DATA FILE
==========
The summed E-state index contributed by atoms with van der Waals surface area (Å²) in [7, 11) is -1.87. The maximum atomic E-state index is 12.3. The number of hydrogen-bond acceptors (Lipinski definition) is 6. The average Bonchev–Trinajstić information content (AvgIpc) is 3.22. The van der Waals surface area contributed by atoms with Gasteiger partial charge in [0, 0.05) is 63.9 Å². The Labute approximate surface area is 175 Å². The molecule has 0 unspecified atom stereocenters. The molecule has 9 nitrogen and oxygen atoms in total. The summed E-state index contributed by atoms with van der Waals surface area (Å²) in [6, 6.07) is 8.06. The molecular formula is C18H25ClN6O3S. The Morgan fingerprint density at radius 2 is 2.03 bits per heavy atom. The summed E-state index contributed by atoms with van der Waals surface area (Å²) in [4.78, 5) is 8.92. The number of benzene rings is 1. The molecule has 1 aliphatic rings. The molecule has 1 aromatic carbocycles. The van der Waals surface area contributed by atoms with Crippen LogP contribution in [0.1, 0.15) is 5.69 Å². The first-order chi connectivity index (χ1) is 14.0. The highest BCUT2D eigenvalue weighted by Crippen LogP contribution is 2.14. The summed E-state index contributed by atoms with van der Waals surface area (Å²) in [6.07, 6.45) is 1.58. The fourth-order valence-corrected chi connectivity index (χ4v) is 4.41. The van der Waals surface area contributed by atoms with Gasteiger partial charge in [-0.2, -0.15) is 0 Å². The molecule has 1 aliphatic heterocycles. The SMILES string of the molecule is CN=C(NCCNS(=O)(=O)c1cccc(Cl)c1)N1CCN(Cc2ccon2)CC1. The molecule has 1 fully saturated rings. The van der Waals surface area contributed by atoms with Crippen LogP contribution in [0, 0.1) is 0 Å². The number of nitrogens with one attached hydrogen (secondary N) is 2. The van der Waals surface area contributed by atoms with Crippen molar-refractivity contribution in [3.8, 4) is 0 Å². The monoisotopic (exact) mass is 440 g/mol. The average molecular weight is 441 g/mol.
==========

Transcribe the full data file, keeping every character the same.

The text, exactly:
The summed E-state index contributed by atoms with van der Waals surface area (Å²) in [7, 11) is -1.87. The maximum atomic E-state index is 12.3. The number of hydrogen-bond acceptors (Lipinski definition) is 6. The average Bonchev–Trinajstić information content (AvgIpc) is 3.22. The van der Waals surface area contributed by atoms with Gasteiger partial charge in [0, 0.05) is 63.9 Å². The Labute approximate surface area is 175 Å². The molecule has 0 unspecified atom stereocenters. The molecule has 9 nitrogen and oxygen atoms in total. The summed E-state index contributed by atoms with van der Waals surface area (Å²) in [6, 6.07) is 8.06. The molecular formula is C18H25ClN6O3S. The Morgan fingerprint density at radius 2 is 2.03 bits per heavy atom. The summed E-state index contributed by atoms with van der Waals surface area (Å²) in [4.78, 5) is 8.92. The number of benzene rings is 1. The molecule has 1 aliphatic rings. The molecule has 1 aromatic carbocycles. The van der Waals surface area contributed by atoms with Crippen LogP contribution in [0.1, 0.15) is 5.69 Å². The first-order chi connectivity index (χ1) is 14.0. The highest BCUT2D eigenvalue weighted by Crippen LogP contribution is 2.14. The summed E-state index contributed by atoms with van der Waals surface area (Å²) in [6.07, 6.45) is 1.58. The fourth-order valence-corrected chi connectivity index (χ4v) is 4.41. The van der Waals surface area contributed by atoms with Gasteiger partial charge in [-0.2, -0.15) is 0 Å². The molecule has 1 aliphatic heterocycles. The SMILES string of the molecule is CN=C(NCCNS(=O)(=O)c1cccc(Cl)c1)N1CCN(Cc2ccon2)CC1. The molecule has 1 fully saturated rings. The van der Waals surface area contributed by atoms with Crippen LogP contribution in [0, 0.1) is 0 Å². The number of nitrogens with one attached hydrogen (secondary N) is 2. The van der Waals surface area contributed by atoms with Crippen molar-refractivity contribution in [3.8, 4) is 0 Å². The monoisotopic (exact) mass is 440 g/mol. The average molecular weight is 441 g/mol.